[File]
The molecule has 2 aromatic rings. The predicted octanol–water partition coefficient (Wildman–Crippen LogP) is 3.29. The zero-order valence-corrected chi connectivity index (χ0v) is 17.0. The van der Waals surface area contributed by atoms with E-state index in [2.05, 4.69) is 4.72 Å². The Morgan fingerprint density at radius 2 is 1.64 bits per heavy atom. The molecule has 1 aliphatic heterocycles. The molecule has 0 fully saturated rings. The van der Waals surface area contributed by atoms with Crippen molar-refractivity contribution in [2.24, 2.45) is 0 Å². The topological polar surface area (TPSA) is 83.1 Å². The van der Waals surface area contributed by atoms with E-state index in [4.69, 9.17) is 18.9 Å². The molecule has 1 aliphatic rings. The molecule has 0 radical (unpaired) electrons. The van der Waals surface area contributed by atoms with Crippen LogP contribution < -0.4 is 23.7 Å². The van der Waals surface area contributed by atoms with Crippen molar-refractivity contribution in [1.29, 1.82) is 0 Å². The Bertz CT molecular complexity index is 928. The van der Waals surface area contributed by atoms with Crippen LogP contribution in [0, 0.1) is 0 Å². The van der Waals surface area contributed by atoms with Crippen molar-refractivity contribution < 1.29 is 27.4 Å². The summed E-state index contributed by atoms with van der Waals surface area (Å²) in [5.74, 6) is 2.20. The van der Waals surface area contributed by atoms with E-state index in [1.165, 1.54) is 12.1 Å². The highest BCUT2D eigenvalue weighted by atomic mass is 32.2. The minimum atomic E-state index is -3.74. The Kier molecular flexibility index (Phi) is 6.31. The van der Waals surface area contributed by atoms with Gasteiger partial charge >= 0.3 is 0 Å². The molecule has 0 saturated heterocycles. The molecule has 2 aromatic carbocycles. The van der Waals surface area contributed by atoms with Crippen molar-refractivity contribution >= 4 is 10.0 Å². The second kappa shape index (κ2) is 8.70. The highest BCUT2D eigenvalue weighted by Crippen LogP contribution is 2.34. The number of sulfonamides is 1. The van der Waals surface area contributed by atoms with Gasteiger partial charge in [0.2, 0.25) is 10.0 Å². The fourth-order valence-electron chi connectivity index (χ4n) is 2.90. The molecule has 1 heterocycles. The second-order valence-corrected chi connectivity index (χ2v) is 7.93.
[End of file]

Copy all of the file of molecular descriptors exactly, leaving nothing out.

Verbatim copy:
The molecule has 2 aromatic rings. The predicted octanol–water partition coefficient (Wildman–Crippen LogP) is 3.29. The zero-order valence-corrected chi connectivity index (χ0v) is 17.0. The van der Waals surface area contributed by atoms with E-state index in [2.05, 4.69) is 4.72 Å². The Morgan fingerprint density at radius 2 is 1.64 bits per heavy atom. The molecule has 1 aliphatic heterocycles. The molecule has 0 fully saturated rings. The van der Waals surface area contributed by atoms with Crippen molar-refractivity contribution in [2.24, 2.45) is 0 Å². The topological polar surface area (TPSA) is 83.1 Å². The van der Waals surface area contributed by atoms with E-state index in [4.69, 9.17) is 18.9 Å². The molecule has 1 aliphatic rings. The molecule has 0 radical (unpaired) electrons. The van der Waals surface area contributed by atoms with Crippen LogP contribution < -0.4 is 23.7 Å². The van der Waals surface area contributed by atoms with Crippen molar-refractivity contribution in [1.29, 1.82) is 0 Å². The Bertz CT molecular complexity index is 928. The van der Waals surface area contributed by atoms with Crippen LogP contribution in [0, 0.1) is 0 Å². The van der Waals surface area contributed by atoms with Crippen molar-refractivity contribution < 1.29 is 27.4 Å². The summed E-state index contributed by atoms with van der Waals surface area (Å²) in [5.74, 6) is 2.20. The van der Waals surface area contributed by atoms with E-state index in [1.165, 1.54) is 12.1 Å². The highest BCUT2D eigenvalue weighted by atomic mass is 32.2. The minimum atomic E-state index is -3.74. The Kier molecular flexibility index (Phi) is 6.31. The van der Waals surface area contributed by atoms with Gasteiger partial charge >= 0.3 is 0 Å². The molecule has 0 saturated heterocycles. The molecule has 2 aromatic carbocycles. The van der Waals surface area contributed by atoms with Crippen molar-refractivity contribution >= 4 is 10.0 Å². The second kappa shape index (κ2) is 8.70. The highest BCUT2D eigenvalue weighted by Crippen LogP contribution is 2.34. The number of sulfonamides is 1. The van der Waals surface area contributed by atoms with Gasteiger partial charge in [0.2, 0.25) is 10.0 Å². The fourth-order valence-electron chi connectivity index (χ4n) is 2.90. The molecule has 1 heterocycles. The second-order valence-corrected chi connectivity index (χ2v) is 7.93.